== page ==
Super Mario Odyssey

Throughout its tenure developing videogame systems and their accompanying titles, Nintendo has definitely had its share of ups and downs, initially rejuvenating the gaming market after the Great Videogame Crash of 1983 with the Nintendo Entertainment System (NES), a legacy they continued with the Super NES. During the Nintendo 64 era, the Big N lost some of its ground to rival Sony largely due to sticking to the cartridge medium while other companies moved to more flexible compact discs, sort of got back on track with the GameCube, revolutionized the industry again with the Wii that got its own sequel system, and yet again innovated with their latest console, the Nintendo Switch, allowing for portable play on its miniature screen or on a television. Among the launch titles for the system was Super Mario Odyssey, which is very much what a standard Mario game should be.

The story will undoubtedly be familiar to most fans of the sundry Mario series, RPGs / action / adventure / platformers alike, with antagonist Bowser capturing Princess Peach, this time in an attempt to marry her with the help of secondary foes, a group of anthropomorphic rabbit wedding planners known as the Broodals. Mario initially befriends a hat-possessing spirit known as Cappy, with the plumber traveling across various kingdoms to power up a hat-shaped vessel known as the Odyssey with the help of MacGuffin power moons, with occasional branches on how to advance. The narrative certainly isn’t groundbreaking, but fortunately doesn’t detract from the experience.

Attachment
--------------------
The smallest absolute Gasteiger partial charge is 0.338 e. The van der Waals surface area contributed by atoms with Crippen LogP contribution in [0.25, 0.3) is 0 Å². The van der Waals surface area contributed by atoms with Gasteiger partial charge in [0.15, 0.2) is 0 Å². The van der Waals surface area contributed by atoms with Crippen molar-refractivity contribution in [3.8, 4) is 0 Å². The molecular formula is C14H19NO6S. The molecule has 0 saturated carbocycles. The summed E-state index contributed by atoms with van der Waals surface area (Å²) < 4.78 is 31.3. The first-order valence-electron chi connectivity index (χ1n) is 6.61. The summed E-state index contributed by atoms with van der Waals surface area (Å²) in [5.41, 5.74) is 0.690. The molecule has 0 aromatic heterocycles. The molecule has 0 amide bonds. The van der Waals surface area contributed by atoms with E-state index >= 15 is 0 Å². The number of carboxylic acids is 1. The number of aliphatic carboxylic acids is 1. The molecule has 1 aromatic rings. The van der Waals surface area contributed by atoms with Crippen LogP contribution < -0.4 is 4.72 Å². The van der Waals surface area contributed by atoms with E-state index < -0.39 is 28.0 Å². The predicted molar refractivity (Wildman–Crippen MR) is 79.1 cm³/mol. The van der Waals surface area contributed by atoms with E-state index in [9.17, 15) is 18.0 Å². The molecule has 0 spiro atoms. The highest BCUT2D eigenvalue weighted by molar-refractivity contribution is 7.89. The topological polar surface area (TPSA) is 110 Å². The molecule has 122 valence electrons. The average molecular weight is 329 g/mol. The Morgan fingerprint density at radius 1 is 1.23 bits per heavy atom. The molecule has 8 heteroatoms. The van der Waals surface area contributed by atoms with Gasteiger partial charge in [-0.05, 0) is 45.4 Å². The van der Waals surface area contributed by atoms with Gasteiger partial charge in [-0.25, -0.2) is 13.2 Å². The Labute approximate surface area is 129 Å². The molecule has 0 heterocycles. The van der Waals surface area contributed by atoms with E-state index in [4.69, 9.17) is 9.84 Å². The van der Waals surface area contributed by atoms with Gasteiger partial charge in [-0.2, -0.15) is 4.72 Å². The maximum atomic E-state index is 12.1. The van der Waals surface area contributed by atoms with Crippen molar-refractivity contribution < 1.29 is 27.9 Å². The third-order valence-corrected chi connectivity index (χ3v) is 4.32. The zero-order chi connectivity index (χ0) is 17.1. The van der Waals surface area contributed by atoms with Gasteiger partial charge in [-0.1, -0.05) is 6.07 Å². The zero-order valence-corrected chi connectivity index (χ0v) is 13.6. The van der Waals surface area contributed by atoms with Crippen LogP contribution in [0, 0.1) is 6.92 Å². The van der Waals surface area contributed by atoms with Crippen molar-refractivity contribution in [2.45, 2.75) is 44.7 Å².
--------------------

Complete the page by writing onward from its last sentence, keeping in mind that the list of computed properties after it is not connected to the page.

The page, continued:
The structure of Odyssey is mostly methodical, with Mario having the goal in the different themed kingdoms of acquiring enough power moons to provide his ship ample energy to move to the next region. Mario’s ability to throw Cappy onto enemies to “possess” them and use their abilities plays a critical role at times, with the player able to depart the possessed foe’s body any time to resume normal exploration. Boss battles occur occasionally, typically requiring a special strategy and necessitating three critical blows to the foe for victory. Mario has six life points, extendable to nine at times, and when they expire, the player pays a certain amount of coins and resumes gameplay at the last safe point.

Odyssey is not a terribly difficult game, this player only dying once on the final boss battle of the main storyline, with bosses bearing patterns that aren’t too hard to pick up. The game further provides an Assist Mode where blue arrows always point to the next spot necessary to advance the game or another power moon whose location the player can pay fifty coins for if they just want to get the game over with quickly. Ultimately, nothing really leaves room for improvement, the camera keeping a safe distance above the area of gameplay, which is overall fairly easy to pick up even by those such as this reviewer that normally don’t play games of this caliber.